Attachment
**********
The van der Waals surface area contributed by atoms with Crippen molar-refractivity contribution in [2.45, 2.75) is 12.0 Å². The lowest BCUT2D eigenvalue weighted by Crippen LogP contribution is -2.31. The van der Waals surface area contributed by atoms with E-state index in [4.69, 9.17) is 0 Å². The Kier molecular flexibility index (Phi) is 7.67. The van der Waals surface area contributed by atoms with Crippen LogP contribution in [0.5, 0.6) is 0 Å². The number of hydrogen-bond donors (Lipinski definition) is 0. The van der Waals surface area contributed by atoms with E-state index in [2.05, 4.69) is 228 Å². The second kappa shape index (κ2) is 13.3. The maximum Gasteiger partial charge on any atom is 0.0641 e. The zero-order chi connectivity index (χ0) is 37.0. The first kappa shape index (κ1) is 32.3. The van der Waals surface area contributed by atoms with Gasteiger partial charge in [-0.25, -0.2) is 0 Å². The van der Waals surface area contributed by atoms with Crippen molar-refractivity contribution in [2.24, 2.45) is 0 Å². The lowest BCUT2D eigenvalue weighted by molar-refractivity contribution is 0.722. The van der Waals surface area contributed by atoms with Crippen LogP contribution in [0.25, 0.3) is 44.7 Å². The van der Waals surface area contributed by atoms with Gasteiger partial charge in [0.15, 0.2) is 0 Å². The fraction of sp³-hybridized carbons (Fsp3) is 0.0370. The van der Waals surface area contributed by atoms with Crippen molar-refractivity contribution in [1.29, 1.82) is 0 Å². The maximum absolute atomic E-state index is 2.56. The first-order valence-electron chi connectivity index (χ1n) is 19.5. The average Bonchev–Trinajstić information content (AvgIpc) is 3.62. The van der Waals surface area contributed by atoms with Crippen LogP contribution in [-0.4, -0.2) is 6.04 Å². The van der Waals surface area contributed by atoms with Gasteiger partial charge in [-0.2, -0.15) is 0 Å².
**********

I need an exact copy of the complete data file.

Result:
The van der Waals surface area contributed by atoms with Crippen molar-refractivity contribution in [2.45, 2.75) is 12.0 Å². The lowest BCUT2D eigenvalue weighted by Crippen LogP contribution is -2.31. The van der Waals surface area contributed by atoms with E-state index in [4.69, 9.17) is 0 Å². The Kier molecular flexibility index (Phi) is 7.67. The van der Waals surface area contributed by atoms with Crippen LogP contribution in [0.5, 0.6) is 0 Å². The number of hydrogen-bond donors (Lipinski definition) is 0. The van der Waals surface area contributed by atoms with E-state index in [2.05, 4.69) is 228 Å². The second kappa shape index (κ2) is 13.3. The maximum Gasteiger partial charge on any atom is 0.0641 e. The zero-order chi connectivity index (χ0) is 37.0. The first kappa shape index (κ1) is 32.3. The van der Waals surface area contributed by atoms with Gasteiger partial charge in [-0.25, -0.2) is 0 Å². The van der Waals surface area contributed by atoms with Crippen molar-refractivity contribution in [2.24, 2.45) is 0 Å². The lowest BCUT2D eigenvalue weighted by molar-refractivity contribution is 0.722. The van der Waals surface area contributed by atoms with Crippen LogP contribution in [0.25, 0.3) is 44.7 Å². The van der Waals surface area contributed by atoms with Gasteiger partial charge in [0.15, 0.2) is 0 Å². The fraction of sp³-hybridized carbons (Fsp3) is 0.0370. The van der Waals surface area contributed by atoms with Crippen molar-refractivity contribution in [1.29, 1.82) is 0 Å². The maximum absolute atomic E-state index is 2.56. The first-order valence-electron chi connectivity index (χ1n) is 19.5. The average Bonchev–Trinajstić information content (AvgIpc) is 3.62. The van der Waals surface area contributed by atoms with Crippen LogP contribution in [-0.4, -0.2) is 6.04 Å². The van der Waals surface area contributed by atoms with Gasteiger partial charge in [-0.2, -0.15) is 0 Å².